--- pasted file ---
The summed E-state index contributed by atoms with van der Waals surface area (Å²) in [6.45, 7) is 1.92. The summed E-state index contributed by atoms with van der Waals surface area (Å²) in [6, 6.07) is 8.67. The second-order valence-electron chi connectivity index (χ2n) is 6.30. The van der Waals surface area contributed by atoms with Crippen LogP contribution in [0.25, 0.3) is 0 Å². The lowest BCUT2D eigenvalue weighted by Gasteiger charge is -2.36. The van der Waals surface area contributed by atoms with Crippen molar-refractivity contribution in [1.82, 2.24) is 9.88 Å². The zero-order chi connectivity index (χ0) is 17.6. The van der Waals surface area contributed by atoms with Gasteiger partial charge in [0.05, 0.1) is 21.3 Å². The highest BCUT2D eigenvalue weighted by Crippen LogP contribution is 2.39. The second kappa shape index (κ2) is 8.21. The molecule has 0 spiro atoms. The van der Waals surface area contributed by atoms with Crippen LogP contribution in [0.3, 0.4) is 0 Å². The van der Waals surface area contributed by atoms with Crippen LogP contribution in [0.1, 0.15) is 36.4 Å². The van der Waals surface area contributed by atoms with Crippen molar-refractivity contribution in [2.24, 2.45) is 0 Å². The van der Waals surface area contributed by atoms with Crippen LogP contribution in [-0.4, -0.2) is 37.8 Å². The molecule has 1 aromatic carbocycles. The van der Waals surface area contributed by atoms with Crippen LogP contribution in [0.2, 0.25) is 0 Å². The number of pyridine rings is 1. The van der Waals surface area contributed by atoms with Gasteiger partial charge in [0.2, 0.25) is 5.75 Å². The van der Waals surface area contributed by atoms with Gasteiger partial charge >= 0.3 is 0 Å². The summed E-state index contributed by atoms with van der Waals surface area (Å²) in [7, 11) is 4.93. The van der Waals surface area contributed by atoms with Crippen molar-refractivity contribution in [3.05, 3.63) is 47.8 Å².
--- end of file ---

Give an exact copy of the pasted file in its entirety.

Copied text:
The summed E-state index contributed by atoms with van der Waals surface area (Å²) in [6.45, 7) is 1.92. The summed E-state index contributed by atoms with van der Waals surface area (Å²) in [6, 6.07) is 8.67. The second-order valence-electron chi connectivity index (χ2n) is 6.30. The van der Waals surface area contributed by atoms with Crippen LogP contribution in [0.25, 0.3) is 0 Å². The lowest BCUT2D eigenvalue weighted by Gasteiger charge is -2.36. The van der Waals surface area contributed by atoms with Crippen molar-refractivity contribution in [1.82, 2.24) is 9.88 Å². The zero-order chi connectivity index (χ0) is 17.6. The van der Waals surface area contributed by atoms with Gasteiger partial charge in [0.05, 0.1) is 21.3 Å². The highest BCUT2D eigenvalue weighted by Crippen LogP contribution is 2.39. The second kappa shape index (κ2) is 8.21. The molecule has 0 spiro atoms. The van der Waals surface area contributed by atoms with Crippen LogP contribution in [0.3, 0.4) is 0 Å². The van der Waals surface area contributed by atoms with Crippen LogP contribution in [0.1, 0.15) is 36.4 Å². The van der Waals surface area contributed by atoms with Crippen molar-refractivity contribution in [2.24, 2.45) is 0 Å². The van der Waals surface area contributed by atoms with Crippen LogP contribution in [-0.4, -0.2) is 37.8 Å². The molecule has 1 aromatic carbocycles. The van der Waals surface area contributed by atoms with Crippen LogP contribution in [0.2, 0.25) is 0 Å². The number of pyridine rings is 1. The van der Waals surface area contributed by atoms with Gasteiger partial charge in [0.2, 0.25) is 5.75 Å². The van der Waals surface area contributed by atoms with Gasteiger partial charge >= 0.3 is 0 Å². The summed E-state index contributed by atoms with van der Waals surface area (Å²) in [7, 11) is 4.93. The van der Waals surface area contributed by atoms with Crippen molar-refractivity contribution in [3.05, 3.63) is 47.8 Å².